Why Chinese ‘Redbacks’ Will Keep Coming to Australia and the West

Growth in Real Estate with Magnifying Glass

‘Chinese buyer pips local bidders’ ran the headline in the Australian Financial Review on Wednesday. Talk about an understatement — the buyer just paid some of the highest land rates in Southbank, Melbourne, ‘significantly ahead of recent comparable sales in the surrounding precinct’. This trend is going to run for a long time to come. And it’s not hard to see why.

Here’s the clue: ‘The buyer owns tyre manufacturing and cardboard businesses and is looking to secure more properties in Australia over the next few years. The businessman, who has two children at universities in Melbourne, plans eventually to have the majority of his assets and capital in Australia rather than China.

Chinese money is treating real estate in Australia, the United States, Canada and the UK like a safety deposit box. Maybe a passport will go along with it. Over in America, an obscure visa program called EB-5 offers a ‘green card’ to foreign families who invest US$500,000 in the US to create at least 10 jobs.

The Wall Street Journal reports that the number issued in 2006 was 486. For the last fiscal year in the US, which ends in September, that number was 10,928. The dollar investment amount could top US$4 billion. Chinese nationals make up 85% of the visas, and ‘investors are primarily seeking green cards, not a profit, and generally are willing to accept low returns.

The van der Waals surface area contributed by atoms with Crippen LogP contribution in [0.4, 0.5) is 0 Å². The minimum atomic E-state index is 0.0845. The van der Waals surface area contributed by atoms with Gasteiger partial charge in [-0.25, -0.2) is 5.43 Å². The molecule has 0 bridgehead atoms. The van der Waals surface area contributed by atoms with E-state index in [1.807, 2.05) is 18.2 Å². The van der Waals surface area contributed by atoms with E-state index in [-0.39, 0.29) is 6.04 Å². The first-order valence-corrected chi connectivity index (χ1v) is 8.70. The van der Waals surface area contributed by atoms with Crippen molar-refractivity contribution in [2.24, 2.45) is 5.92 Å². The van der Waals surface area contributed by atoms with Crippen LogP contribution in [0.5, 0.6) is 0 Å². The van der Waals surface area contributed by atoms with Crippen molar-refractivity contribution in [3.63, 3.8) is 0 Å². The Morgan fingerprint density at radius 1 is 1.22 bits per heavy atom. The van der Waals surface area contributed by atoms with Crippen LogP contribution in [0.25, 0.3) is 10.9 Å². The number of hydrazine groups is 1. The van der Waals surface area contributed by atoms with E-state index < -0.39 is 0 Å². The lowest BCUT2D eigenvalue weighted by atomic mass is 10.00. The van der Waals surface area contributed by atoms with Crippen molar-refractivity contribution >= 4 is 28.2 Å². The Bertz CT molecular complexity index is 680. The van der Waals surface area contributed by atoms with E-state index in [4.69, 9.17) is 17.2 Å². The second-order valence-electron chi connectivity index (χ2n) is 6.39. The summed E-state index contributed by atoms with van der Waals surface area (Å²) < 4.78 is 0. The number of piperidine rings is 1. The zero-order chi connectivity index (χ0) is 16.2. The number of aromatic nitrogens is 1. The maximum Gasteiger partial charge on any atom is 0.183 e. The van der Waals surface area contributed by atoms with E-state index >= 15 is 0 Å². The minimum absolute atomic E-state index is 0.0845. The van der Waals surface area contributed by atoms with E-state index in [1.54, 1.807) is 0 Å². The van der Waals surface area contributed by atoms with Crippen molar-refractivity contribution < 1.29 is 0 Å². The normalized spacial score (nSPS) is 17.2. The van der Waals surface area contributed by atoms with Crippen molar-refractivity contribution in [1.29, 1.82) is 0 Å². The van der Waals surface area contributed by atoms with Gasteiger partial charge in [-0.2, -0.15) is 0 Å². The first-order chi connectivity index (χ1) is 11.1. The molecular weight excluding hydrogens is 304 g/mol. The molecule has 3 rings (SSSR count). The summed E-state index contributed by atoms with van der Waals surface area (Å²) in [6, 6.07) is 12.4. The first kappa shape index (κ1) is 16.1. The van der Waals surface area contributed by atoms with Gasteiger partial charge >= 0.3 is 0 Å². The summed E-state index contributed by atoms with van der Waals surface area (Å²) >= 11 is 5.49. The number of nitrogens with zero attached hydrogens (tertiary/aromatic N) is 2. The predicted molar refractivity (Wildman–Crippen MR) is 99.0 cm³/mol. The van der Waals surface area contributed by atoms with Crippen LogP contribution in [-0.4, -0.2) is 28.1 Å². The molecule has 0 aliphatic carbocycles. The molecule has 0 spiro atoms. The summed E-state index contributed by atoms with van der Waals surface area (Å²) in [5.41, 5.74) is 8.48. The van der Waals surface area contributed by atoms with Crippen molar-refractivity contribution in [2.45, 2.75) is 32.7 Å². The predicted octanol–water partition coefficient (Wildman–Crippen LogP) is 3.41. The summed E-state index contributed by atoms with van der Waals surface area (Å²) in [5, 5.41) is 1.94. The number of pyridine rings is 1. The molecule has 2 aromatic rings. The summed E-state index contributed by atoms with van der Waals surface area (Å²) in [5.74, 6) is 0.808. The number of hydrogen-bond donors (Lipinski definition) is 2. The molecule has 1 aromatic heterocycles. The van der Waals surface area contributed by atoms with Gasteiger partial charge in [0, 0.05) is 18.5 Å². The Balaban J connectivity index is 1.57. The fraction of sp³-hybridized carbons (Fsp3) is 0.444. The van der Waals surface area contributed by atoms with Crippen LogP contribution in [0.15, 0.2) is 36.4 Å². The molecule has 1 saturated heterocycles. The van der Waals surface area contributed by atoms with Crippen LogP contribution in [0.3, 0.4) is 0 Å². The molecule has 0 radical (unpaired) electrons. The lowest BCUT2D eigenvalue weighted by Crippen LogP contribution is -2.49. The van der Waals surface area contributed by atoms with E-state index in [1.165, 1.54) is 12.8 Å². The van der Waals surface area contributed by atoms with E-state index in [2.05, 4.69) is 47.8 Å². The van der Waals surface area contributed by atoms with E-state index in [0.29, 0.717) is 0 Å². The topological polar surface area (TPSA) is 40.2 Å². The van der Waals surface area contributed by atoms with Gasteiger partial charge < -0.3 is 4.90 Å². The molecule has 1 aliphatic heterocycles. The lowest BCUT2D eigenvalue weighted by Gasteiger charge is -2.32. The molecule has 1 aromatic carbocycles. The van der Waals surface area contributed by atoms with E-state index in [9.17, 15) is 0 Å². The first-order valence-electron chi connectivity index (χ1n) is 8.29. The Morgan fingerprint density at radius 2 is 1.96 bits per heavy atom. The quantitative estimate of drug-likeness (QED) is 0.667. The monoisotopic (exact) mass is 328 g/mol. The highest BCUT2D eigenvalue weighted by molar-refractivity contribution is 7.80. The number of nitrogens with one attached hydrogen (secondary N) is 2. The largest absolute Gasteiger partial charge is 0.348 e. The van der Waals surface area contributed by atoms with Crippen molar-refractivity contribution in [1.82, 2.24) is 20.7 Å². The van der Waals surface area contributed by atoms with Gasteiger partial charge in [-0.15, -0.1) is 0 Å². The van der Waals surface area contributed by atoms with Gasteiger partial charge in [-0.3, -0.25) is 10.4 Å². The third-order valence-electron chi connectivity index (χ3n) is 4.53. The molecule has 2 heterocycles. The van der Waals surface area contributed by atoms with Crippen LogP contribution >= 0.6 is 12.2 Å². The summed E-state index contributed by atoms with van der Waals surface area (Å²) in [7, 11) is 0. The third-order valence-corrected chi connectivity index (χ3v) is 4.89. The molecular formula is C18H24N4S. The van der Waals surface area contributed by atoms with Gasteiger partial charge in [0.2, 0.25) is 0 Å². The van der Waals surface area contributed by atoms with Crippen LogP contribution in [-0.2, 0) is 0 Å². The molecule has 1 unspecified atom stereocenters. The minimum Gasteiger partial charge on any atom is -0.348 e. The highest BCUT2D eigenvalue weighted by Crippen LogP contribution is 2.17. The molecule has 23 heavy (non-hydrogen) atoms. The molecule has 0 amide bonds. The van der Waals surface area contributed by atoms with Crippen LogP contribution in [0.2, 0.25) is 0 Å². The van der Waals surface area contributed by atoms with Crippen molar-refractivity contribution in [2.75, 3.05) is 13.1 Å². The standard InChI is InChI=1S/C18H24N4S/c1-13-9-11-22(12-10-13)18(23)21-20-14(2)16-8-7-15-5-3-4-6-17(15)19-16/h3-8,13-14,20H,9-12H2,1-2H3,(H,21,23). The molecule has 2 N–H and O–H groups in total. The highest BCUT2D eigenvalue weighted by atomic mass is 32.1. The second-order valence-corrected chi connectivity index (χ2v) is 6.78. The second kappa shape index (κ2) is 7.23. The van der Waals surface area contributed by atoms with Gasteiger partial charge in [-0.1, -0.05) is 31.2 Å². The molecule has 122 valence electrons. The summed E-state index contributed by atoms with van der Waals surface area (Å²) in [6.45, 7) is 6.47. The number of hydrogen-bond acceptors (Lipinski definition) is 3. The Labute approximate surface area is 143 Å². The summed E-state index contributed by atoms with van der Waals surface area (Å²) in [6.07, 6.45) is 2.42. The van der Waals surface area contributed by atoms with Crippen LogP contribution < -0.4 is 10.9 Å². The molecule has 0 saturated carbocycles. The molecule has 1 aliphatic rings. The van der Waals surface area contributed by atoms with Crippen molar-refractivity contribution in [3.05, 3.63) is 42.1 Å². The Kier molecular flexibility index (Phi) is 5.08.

¬ The article also mentions that this money is a handy and cheap source of capital since US banks reeled in their lending after 2008. With credit hard to come by, cashed up Chinese are on everyone’s wish list.

Over in the UK, Bloomberg reports, ‘From luxury retailers to law firms to banks, Londoners are jockeying to take advantage of a wave of Chinese investment and tourism.’ The tanking oil price is causing rich Russians to rein in their spending, not to mention the national call from Moscow to bring the money home. That’s bad for posh businesses like Bentley dealerships, which are now catering to Chinese tastes. Presumably sales of premium vodka are suffering accordingly.

¬¬ Matthew Cranston, writing in the Australian Financial Review this week, cites 90% of Australia’s Significant Investment Visas are Chinese, equating to $2.4 billion coming in ‘that is tied up in numerous investments, such as bonds and cash, there is also plenty in special vehicles that buy both established as well as new homes.

He also writes that in the 2013 financial year, China became the largest foreign source for Australian real estate at $5.9 billion, a record that should be ‘well and truly exceeded’ by June 30. Some analysts already estimate the amount of money coming in will double that figure.

Before you get the impression Australia is becoming the Great Southern State of China, the figures are not that big in the context of Australia’s $4 trillion real estate market. In fact, in comparable figures, sales are not that much more than from American and British investors.